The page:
The under-20 girls division, which is not as strong as it was last year, saw Daejha Moss and Charisma Taylor producing the only two qualifying standards at the trials.
Moss, a Queen’s College triple threat in the jumps, soared 5.85m to equal the long jump standard, while Taylor, a former Queen’s College team-mate now attending high school in the United States, cleared 12.28m as the lone competitor in the triple jump to surpass the standard of 12.25.
Moss also won the high jump with 1.67m, just of the standard of 1.70m and Taylor also won the 100m hurdles in 14.39 over Sasha Wells, who did 14.40, but they both failed to reach the standard of 14.00.
Wells was the winner of the 200m in 25.11, well of the standard of 23.90 as she turned the tables on Renee Brown, who did 25.16. Brown won the straightaway race in 12.17, followed by Wells in 12.22 and Catayln Blayre in 12.409. They were shy of the standard of 11.80.
Whymns, who had previously qualified in the 100m, concentrated on the under-18 boys 200m, 110m hurdles and the long jump at the trials. He was impressive in winning all three, but surpassing the standards in both the 200m and long jump.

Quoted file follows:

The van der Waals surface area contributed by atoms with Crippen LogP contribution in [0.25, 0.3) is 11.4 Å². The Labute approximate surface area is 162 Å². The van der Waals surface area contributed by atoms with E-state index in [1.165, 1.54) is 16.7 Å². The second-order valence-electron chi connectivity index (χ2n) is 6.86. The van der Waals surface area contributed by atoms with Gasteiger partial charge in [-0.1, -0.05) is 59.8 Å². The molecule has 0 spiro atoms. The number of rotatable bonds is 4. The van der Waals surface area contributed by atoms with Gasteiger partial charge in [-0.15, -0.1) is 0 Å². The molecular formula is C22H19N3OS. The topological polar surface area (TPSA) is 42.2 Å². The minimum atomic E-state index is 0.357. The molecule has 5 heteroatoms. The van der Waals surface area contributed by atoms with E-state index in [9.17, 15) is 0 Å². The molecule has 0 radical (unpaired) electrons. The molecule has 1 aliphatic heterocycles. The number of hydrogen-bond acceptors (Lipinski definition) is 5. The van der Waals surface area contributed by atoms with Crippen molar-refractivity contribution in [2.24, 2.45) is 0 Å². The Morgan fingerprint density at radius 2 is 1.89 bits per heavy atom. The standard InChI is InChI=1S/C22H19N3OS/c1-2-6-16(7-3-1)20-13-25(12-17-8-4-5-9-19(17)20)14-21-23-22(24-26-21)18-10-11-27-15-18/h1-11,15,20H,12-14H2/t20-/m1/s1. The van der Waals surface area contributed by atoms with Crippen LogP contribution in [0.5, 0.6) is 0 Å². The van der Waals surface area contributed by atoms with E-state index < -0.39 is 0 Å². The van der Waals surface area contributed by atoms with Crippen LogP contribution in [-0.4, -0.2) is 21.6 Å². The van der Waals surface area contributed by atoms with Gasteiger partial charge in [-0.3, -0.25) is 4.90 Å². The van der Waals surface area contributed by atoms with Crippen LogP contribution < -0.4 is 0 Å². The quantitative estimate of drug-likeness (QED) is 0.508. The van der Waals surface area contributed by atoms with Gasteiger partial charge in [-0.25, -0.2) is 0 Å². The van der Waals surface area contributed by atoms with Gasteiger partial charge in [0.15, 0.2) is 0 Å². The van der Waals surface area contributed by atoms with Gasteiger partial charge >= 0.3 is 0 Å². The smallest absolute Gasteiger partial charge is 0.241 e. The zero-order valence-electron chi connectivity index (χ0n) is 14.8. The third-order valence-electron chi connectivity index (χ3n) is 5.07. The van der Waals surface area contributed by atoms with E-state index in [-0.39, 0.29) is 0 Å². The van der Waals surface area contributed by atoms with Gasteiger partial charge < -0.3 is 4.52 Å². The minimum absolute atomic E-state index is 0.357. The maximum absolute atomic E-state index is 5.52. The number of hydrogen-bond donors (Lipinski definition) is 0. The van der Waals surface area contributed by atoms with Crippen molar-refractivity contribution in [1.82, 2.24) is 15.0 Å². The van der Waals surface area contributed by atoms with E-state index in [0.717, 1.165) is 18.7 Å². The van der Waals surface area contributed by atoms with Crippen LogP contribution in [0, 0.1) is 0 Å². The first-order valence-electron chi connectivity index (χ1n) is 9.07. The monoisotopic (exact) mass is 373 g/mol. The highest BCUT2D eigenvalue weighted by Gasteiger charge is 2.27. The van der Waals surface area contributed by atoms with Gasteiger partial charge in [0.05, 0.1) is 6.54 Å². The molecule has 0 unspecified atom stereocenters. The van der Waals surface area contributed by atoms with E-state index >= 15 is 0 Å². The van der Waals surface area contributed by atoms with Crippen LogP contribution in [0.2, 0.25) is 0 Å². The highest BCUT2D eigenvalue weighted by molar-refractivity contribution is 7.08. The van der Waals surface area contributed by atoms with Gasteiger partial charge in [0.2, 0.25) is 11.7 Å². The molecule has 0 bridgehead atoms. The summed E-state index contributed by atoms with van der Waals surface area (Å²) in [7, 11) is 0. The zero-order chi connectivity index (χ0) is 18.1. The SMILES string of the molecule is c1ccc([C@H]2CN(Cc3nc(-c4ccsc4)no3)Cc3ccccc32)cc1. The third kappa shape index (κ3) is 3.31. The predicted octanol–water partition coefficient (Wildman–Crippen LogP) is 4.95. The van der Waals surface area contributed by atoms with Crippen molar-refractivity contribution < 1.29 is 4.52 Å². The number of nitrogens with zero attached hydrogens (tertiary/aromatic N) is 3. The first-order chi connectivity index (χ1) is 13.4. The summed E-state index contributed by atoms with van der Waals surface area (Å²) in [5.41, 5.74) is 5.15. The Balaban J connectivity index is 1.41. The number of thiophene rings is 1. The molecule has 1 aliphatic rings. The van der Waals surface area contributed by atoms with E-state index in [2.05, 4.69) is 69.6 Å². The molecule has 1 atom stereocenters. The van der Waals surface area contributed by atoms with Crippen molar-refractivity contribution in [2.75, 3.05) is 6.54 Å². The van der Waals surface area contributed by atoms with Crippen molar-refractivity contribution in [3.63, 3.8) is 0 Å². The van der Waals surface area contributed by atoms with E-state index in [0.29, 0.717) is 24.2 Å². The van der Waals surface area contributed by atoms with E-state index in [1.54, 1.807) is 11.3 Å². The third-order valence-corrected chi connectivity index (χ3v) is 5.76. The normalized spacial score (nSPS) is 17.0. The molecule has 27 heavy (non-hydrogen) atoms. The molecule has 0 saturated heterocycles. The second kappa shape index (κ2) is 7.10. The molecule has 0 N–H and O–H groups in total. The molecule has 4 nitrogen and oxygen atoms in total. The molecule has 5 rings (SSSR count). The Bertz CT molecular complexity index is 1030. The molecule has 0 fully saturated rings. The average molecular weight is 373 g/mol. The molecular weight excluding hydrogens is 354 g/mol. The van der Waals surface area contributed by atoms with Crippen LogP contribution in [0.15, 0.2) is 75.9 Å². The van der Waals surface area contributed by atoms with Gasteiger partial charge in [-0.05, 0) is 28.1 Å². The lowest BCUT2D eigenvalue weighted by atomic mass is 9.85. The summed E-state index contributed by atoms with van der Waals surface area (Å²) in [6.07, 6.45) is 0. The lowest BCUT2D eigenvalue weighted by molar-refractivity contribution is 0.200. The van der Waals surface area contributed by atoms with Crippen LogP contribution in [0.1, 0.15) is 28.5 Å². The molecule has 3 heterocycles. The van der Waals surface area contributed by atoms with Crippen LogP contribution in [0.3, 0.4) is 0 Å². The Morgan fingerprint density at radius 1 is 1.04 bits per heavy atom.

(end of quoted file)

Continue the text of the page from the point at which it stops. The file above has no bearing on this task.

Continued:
In the long jump, Whymns cleared 6.92m to surpass the standard of 6.90m. Michael Adderley was his closest rival in second with 6.41m. He ran 14.20, which was just shy of the qualifying standard of 14.00 in the hurdles. But his clocked 21.51 and was joined by Joel Johnson, who did 21.60, as they achieved the qualifying time of 21.80.
“I came out here and I wanted to do my best so that I can represent the Bahamas and bring back home a few medals from Carifta,” said Whymns, who indicated that he would only compete in the three individual events he did at the trials.
“I enjoy the 200 because I feel I have the legs for it and I just love the curve once I get out of the blocks.”
The 16-year-old 6-feet versatile athlete, who also competed in basketball and volleyball, said he is anticipating winning four gold, including the 4 x 100m relay, at Carifta.
Javan Martin, the Grand Bahamian under-20 boys sensation, opted not to compete in the trials as he recovered from an injury sustained at the BAAA’s test event foe4 the IAAF World Relays last month.
But there was still a lot of excitement as Tavonte Mott picked up the win in the 200m in 21.29 to dip under the standard of 21.45. Holland Martin, who had the fastest qualifying time of 21.36, was second in 21.46.
Mott, another student from St Augustine’s College, also won the 110m hurdles in 14.42, falling short of the standard of 14.00, while Martin took the long jump with 7.60m to surpass the standard of 7.25m.
“My hurdles was really rough because we had a strong head wind,” Mott said. “It was kind of difficult in the 200 because we had the heat, semifinal and final so close. But all and all it was good.”
With just two weeks left before the competition het underway, Mott said he just want to work on his technique in the hurdles and get stronger in the 200 and he will definitely pull of something special for the Bahamas.